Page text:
Gilbert Public Schools poised to return to hybrid learning Dec. 7

Gilbert Public Schools
Gilbert Public Schools campuses are expected to return to a hybrid model of learning Dec. 7. (Tom Blodgett/Community Impact Newspaper)

Gilbert Public Schools campuses are expected to return to a hybrid model of learning Dec. 7. (Tom Blodgett/Community Impact Newspaper)

Gilbert Public Schools is expected to return to a hybrid model of instruction—part-time in person and part-time online—starting Monday, Dec. 7, through semester’s end as a result of spiking COVID-19 cases.

A final decision on such a move will be made Dec. 3 based on what Maricopa County’s dashboard says about coronavirus transmission risk in Maricopa County and within GPS boundaries.

However, Superintendent Shane McCord told the district governing board at a work-study session Dec. 1 that he expects the dashboard will show high transmission risk in two benchmark categories: cases per 100,000 population and percent positivity in testing.

Last week’s dashboard showed the county and district in the “red,” the county’s color code for high transmission risk, in those two categories.

The governing board passed a resolution Nov. 4 in accordance with which the district would shift into a hybrid model of learning if the county and district were to be in the red for two consecutive weeks.

McCord told the board he will communicate with district employees and families Dec. 2 that they should be prepared to make such a move Dec. 7 if the benchmarks this week read as expected.

He said after the meeting that while the district wants to make the best decision for its students, it is difficult to make one with which everyone will be happy.

“It's personal for every single person,” McCord said of decisions regarding schooling during the pandemic. “That's the thing. I mean, it is personal. I could change start and end times for school, and people will be OK or not OK with it, but after a while, it goes away. This isn’t going away.”

McCord also told the board it is possible that hybrid learning could continue into the spring semester or that the board could even be forced to consider a return to all-remote learning to start the spring semester if the COVID-19 spike continues to get worse.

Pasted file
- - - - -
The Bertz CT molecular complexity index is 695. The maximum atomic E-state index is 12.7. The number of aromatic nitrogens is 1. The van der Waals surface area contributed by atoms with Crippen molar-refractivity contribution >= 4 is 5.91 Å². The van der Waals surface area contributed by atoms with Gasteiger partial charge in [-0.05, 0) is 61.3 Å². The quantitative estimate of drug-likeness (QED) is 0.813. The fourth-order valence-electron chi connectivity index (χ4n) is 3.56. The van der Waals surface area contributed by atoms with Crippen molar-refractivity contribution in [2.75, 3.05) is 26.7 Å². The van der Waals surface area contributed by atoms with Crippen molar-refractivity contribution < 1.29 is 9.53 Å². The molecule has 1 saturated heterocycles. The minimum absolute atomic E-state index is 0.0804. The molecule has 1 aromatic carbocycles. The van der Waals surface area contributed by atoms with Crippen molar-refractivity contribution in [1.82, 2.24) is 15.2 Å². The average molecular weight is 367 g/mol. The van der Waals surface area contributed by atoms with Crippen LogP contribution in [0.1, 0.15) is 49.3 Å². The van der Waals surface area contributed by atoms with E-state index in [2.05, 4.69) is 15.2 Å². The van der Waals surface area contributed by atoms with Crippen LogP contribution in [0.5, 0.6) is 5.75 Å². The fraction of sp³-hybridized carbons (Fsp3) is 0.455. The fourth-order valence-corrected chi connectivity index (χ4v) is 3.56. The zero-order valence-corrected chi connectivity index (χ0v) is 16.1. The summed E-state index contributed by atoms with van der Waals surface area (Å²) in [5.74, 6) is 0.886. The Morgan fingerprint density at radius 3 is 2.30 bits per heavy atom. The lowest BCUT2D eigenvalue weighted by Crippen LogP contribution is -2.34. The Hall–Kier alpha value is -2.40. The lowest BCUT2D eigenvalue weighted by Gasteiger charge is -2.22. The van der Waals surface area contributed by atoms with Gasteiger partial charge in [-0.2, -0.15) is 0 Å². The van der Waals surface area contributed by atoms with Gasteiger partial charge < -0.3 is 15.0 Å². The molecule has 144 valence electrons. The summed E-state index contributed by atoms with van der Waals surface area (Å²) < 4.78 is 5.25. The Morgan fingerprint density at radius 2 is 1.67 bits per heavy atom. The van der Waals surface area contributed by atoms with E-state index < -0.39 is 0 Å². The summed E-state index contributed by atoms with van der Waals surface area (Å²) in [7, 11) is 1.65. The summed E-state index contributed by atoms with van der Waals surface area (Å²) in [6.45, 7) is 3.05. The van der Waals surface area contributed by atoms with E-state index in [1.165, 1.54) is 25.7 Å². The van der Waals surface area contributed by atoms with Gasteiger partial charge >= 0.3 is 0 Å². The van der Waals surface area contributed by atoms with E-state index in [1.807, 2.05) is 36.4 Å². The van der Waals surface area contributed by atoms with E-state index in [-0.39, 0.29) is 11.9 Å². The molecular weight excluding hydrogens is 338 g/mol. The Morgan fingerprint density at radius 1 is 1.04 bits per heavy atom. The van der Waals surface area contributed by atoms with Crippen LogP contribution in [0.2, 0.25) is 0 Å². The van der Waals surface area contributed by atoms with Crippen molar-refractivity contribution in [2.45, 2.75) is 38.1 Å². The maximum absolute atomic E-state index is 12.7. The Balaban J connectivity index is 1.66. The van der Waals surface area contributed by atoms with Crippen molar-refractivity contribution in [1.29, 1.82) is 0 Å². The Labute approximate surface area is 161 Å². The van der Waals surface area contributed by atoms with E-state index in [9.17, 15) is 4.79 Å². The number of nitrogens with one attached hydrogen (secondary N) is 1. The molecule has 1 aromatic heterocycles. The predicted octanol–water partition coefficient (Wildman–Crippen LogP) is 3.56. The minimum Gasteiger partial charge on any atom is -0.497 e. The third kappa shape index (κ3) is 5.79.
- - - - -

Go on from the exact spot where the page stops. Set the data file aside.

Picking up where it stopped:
If such deliberations were to take place, they would come at a special board meeting during the day of Dec. 31, McCord said.

However, board members indicated that it was too early to consider such a move given how fluid the situation is with changing data and guidance.

Board Member Jill Humphreys said that while the decision will not make everyone happy, she believes it is necessary for the community to come together to get through this period until a vaccine is available and in wide use. Failure, she said, is not an option.

“We need to think about everyone in the community,” she said. “And we need to think about the way that we can address issues. So, if kids are struggling, then we deal with those issues.”

In other business:

  • Asked about how the district has dealt with teacher absences while there is a shortage of substitute teachers, Shawn McIntosh, assistant superintendent for talent management, said the district has used other employees, such as librarians, aides and instructional coaches, to cover classes when a substitute cannot be found.

  • The board toured the GPS Transportation Department building and heard a report on the transformation of the department. The district was plagued with busing problems to start the 2019-20 school year, which resulted in a change of department leadership.

  • During a presentation on a revision of the fiscal year 2019-20 annual finance report, Finance Director Jackie Mattinen told the board that the district has been awarded a $14.27 million enrollment stabilization grant from state AZCares funds.

By Tom Blodgett

Editor, Gilbert

Raised in Arizona, Tom Blodgett has spent more than 30 years in journalism in Arizona and joined Community Impact Newspaper in July 2018 to launch the Gilbert edition. He is a graduate of Arizona State University, where he served as an instructional professional in the Walter Cronkite School of Journalism and Mass Communication from 2005-19 and remains editorial adviser to The State Press, the university's independent student media outlet.